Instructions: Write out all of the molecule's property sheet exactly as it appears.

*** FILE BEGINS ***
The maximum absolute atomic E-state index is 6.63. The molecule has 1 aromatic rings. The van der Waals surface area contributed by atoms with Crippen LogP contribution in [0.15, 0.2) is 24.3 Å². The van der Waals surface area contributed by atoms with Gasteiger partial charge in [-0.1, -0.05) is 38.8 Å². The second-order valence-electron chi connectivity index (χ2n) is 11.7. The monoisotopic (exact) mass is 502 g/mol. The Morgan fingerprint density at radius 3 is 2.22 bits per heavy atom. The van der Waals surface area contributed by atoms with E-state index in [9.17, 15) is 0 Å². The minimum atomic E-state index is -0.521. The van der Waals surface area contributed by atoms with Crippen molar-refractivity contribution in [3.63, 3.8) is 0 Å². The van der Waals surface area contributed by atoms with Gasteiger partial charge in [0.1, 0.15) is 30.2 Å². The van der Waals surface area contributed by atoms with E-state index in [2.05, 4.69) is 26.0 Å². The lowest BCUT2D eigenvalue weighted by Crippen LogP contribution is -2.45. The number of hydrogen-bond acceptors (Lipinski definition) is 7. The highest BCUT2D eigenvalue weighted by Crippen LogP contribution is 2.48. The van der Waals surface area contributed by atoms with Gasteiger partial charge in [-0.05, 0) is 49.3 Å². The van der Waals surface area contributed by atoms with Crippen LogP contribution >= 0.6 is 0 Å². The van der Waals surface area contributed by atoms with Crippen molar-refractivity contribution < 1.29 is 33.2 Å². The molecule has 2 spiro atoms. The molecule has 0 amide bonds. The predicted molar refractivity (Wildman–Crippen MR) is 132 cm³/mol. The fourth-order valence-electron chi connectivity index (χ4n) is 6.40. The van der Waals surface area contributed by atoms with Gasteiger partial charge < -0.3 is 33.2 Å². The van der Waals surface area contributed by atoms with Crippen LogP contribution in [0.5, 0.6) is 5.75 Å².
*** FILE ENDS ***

The maximum absolute atomic E-state index is 6.63. The molecule has 1 aromatic rings. The van der Waals surface area contributed by atoms with Crippen LogP contribution in [0.15, 0.2) is 24.3 Å². The van der Waals surface area contributed by atoms with Gasteiger partial charge in [-0.1, -0.05) is 38.8 Å². The second-order valence-electron chi connectivity index (χ2n) is 11.7. The monoisotopic (exact) mass is 502 g/mol. The Morgan fingerprint density at radius 3 is 2.22 bits per heavy atom. The van der Waals surface area contributed by atoms with E-state index in [9.17, 15) is 0 Å². The minimum atomic E-state index is -0.521. The van der Waals surface area contributed by atoms with Crippen molar-refractivity contribution in [3.63, 3.8) is 0 Å². The van der Waals surface area contributed by atoms with Gasteiger partial charge in [0.1, 0.15) is 30.2 Å². The van der Waals surface area contributed by atoms with E-state index in [2.05, 4.69) is 26.0 Å². The lowest BCUT2D eigenvalue weighted by Crippen LogP contribution is -2.45. The number of hydrogen-bond acceptors (Lipinski definition) is 7. The highest BCUT2D eigenvalue weighted by Crippen LogP contribution is 2.48. The van der Waals surface area contributed by atoms with Gasteiger partial charge in [-0.05, 0) is 49.3 Å². The van der Waals surface area contributed by atoms with Crippen LogP contribution >= 0.6 is 0 Å². The van der Waals surface area contributed by atoms with Crippen molar-refractivity contribution < 1.29 is 33.2 Å². The molecule has 2 spiro atoms. The molecule has 0 amide bonds. The predicted molar refractivity (Wildman–Crippen MR) is 132 cm³/mol. The fourth-order valence-electron chi connectivity index (χ4n) is 6.40. The van der Waals surface area contributed by atoms with Gasteiger partial charge < -0.3 is 33.2 Å². The van der Waals surface area contributed by atoms with Crippen LogP contribution in [0.5, 0.6) is 5.75 Å².